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Trail Happenings August 2011

Trail of the Month: The Whole Enchilada
by Tom Dillon


This is a group of classic, technical trails connected together for more than 26 miles dropping 7,000’ feet from the La Sal Mountains to the Colorado River at Highway 128 (with plenty of climbs inbetween totaling 2,000’). All in all, The Whole Enchilada is a delicious, spicy blend of varied ingredients that make up a wildly tasty ride.

Burro PassBurro Pass is “The Jalapeno” of this ride. It’ll burn your lungs onthe 700 foot, 20% grade climb from thetrailhead to the pass, then burn coming out as you descend 1400 feet through loose rocks and roots with steep, tight switchbacks, eventually cooling off to sweet riding through tall fir, up through aspens, then alongside Mill Creek (with 5 crossings) to Warner Lake.
Hazard County
Hazard County is “The Green Sauce”. It’s spread over the top and spicy enough to make you scream out “Yee-Haw!” After a short climb, the trail opens up to a fast three-mile run with a number of optionalopportunities for getting some air, down betwixt the cows and oaks where the trail becomes tighter and twistier as it carries you in and out of aspen groves. This section is a favorite that leaves a good taste in your mouth and 1000 feet lower.

Upper Porcupine SingletrackUpper Porcupine Singletrack (UPS)(via a short connecting stretchof the Kokopelli jeep road through burnt trees) is “The Smooth Creamy Cheese Sauce” consisting of a melt-in-your-saddle blend of winding singletrack with rolling slickrock among the pinions. There are, of course, a number of tech sections to remind you that this meal ain’t for the kiddies.

Lower Porcupine SingletrackLower Porcupine Singletrack (LPS) makes up “The Beans” of the meal. It causes fits of pressure and puckering as you make your way though the sometimes sandy, foliage-lined canals which can suddenly open up and put you on the edge of a cliff or the opening of The Notch. There are numerous places to test your skills,courage, sanity and helmet.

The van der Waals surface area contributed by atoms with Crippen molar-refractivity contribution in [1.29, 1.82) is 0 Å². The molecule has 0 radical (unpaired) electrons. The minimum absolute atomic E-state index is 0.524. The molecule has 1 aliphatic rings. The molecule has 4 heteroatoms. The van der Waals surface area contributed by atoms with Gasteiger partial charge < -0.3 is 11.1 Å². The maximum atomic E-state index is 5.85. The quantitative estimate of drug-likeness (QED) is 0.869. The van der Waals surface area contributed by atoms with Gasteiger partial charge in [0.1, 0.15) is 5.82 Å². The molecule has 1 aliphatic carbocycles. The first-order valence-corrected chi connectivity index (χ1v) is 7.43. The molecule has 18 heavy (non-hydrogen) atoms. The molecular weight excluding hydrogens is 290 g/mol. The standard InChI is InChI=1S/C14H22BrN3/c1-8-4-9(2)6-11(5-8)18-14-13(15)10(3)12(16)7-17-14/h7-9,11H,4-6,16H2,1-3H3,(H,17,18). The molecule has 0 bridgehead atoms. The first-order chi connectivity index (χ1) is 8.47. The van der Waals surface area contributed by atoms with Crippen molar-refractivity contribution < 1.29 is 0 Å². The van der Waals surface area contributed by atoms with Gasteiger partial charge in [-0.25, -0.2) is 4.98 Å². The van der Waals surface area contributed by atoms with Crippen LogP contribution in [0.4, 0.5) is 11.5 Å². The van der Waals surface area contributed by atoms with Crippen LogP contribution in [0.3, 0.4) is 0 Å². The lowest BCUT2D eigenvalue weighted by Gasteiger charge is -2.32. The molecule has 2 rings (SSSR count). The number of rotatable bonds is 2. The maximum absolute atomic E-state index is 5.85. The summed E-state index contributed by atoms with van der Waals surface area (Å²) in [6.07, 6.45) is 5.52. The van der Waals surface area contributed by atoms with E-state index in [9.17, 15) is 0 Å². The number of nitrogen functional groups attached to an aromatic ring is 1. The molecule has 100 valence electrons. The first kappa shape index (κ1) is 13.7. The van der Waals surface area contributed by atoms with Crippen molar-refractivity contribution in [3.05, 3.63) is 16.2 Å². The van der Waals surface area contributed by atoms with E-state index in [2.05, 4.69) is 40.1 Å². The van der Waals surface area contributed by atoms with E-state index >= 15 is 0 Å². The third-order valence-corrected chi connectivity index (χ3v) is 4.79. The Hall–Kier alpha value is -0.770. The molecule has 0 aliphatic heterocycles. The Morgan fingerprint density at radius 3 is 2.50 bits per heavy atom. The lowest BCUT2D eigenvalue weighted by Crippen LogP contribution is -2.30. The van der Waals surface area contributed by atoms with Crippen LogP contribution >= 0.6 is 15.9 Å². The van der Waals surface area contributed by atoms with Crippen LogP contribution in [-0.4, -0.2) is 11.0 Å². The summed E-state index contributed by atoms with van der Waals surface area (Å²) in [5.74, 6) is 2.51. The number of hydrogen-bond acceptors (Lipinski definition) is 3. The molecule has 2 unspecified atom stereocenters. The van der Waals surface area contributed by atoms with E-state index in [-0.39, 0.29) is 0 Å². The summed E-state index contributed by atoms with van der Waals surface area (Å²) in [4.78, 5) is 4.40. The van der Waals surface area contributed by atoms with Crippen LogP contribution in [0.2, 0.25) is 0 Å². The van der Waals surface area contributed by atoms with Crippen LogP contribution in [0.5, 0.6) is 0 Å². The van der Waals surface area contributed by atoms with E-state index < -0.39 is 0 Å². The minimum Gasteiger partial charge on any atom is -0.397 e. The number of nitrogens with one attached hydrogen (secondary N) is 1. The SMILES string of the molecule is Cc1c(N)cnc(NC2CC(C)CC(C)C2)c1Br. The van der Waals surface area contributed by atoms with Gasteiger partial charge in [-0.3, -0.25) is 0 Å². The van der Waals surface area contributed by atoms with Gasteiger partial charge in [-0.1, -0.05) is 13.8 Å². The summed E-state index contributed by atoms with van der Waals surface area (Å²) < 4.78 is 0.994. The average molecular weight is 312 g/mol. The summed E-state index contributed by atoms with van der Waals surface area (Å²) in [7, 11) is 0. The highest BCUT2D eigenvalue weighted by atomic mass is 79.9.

Porcupine Rim is most certainly “The Meat” of this more-than-filling ride at about 11miles and 3000 feet descent to the river. You have a nice selection of meats.Beef: AdvPorucpine Rimanced riders with a side of downhill bikes wrapped in armor with a large dose of chile to boot. Pork: Those of us running our cross country gear hoping that we end the ride with some, but not too much, hot sauce dripping from our knees andelbows. Chicken: Intermediate riders who are smart enough to getoff their bikes on the truly scary parts even though they feel like a chicken. And Vegetarian: Beginners talked into riding a trailand finding the experience, other than the views, largely indigestible. The trail is peppered with loose rocks atop slickrock on the jeep road, withmouthwatering drops, short hot, steppy climbs and places to drop off a cliff (on our last ride we saw someone fall off their bike and tumble within about six feet of the edge of a sheer cliff). Something for anyone to sink their teeth into.

Additional “Must” Ingredients:
The Trail Mix staff and volunteers are “The Chef” who cut, blend and cook the ingredients into a delicious ride.
Shuttle Operators (check with local bike shops) are “The Servers” who keep you from having to do all the work of shuttling yourself. If you shuttle yourself, add a couple of hours to get back to the trailhead to pick up your car and get back.
Tour Operators are “The Tortilla” which wraps all the yummy ingredients together to make “The Whole Enchilada” a much more satisfying meal, by making sure parts of your enchilada don’t fall out into your lap.

So, savor the flavor--you’ve just eaten The Whole Enchilada! Or maybe just some of it, saving the rest for later, because sometimes you just can’t do it all at once.

For bail-out (spur trail) options along The Whole Enchilada, visit UtahMountainBiking.com.



 
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